Wed | Jun 29, 2022

Gov’t draws on India model for NIDS roll-out

Published:Tuesday | May 17, 2022 | 12:09 AM
President of India, Ram Nath Kovind (left), has a private conversation with Prime Minister Andrew Holness before the signing of a memorandum of understanding between both countries at Jamaica House on Monday.
President of India, Ram Nath Kovind (left), has a private conversation with Prime Minister Andrew Holness before the signing of a memorandum of understanding between both countries at Jamaica House on Monday.

The Government is to mirror the Indian model in its implementation of the controversial National Identification System (NIDS) that is expected to come on stream later this year. Minister without Portfolio in the Office of the Prime Minister, Floyd...

The Government is to mirror the Indian model in its implementation of the controversial National Identification System (NIDS) that is expected to come on stream later this year.

Minister without Portfolio in the Office of the Prime Minister, Floyd Green, who has oversight of the programme, said the Government was drawing from its Indian counterpart because it has the largest biometric database globally and had issued a national unique identifier in 2009.

Green made the disclosure on the second of a four-day visit of Indian President Ram Nath Kovind to the island.

“A lot of what we’re doing in the National Identification System is taken from the learning and experiences of India,” said Green in a Gleaner interview at Jamaica House in St Andrew on Monday.

“They’ve set up their unique identification authority and we’ve looked at their model and we’re looking to see how we can tweak that model to set up our national registration authority,” he added.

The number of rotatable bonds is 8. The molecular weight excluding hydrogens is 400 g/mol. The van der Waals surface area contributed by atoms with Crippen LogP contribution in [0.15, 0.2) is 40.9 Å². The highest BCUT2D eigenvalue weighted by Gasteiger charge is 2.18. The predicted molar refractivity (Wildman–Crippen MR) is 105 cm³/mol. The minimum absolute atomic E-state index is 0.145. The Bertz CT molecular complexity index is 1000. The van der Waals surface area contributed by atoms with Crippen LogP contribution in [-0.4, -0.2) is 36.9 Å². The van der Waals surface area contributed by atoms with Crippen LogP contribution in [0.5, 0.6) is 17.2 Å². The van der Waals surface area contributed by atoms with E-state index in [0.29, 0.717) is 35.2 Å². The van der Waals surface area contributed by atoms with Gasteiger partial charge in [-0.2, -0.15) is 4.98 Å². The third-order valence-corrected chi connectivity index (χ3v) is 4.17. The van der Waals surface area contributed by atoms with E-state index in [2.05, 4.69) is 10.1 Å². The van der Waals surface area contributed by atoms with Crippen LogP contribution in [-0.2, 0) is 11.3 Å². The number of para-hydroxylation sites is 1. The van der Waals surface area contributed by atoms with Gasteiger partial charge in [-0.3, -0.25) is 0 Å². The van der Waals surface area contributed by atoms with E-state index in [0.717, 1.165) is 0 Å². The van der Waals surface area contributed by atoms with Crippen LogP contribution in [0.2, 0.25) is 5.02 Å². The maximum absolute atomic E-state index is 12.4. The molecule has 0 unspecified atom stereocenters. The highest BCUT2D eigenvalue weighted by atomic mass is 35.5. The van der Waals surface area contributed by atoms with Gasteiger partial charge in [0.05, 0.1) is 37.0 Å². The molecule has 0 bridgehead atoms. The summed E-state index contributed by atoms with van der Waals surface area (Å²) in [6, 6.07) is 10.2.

Green said the Government is on the “final stretches” of establishing the authority and that Cabinet’s approval of the structure will be sought in another two weeks.

Approval is expected to be followed by engagements across agencies.

The Government’s implementation of NIDS faced setbacks after the court annulled the law, ruling that its compulsory registration and obligation to provide biometric data was unconstitutional and breached privacy rights enshrined under the Charter of Fundamental Rights and Freedoms.

New legislation shorn of the compulsory mandate was eventually passed.

“Our own jurisprudence drew from the Indian experience when they made their ruling. Coming out of that ruling, the whole complex of NIDS has changed. NIDS is a voluntary system and is under the Data Protection Act,” Green said.

“In this new system, we give the rights of the data to the data owner. So, even though we will take this information, we have no right to it. Access to that information will be managed by way of the data owner giving permission.”

Right to privacy

The court had struck down aspects of NIDS that gave third parties access to personal information without consent. It said that this was a breach of an individual’s right to privacy.

In India, permission must be sought from the individual whose information is to be used or disclosed. The same obtains for disclosure with regard to a crime. The individual has the right to a fair hearing before a decision is made to release their information.

“As we go along and have more discussions, people will recognise that we have taken from our friends in India and we’ve come and put together an even stronger bill and an even stronger system,” said Green.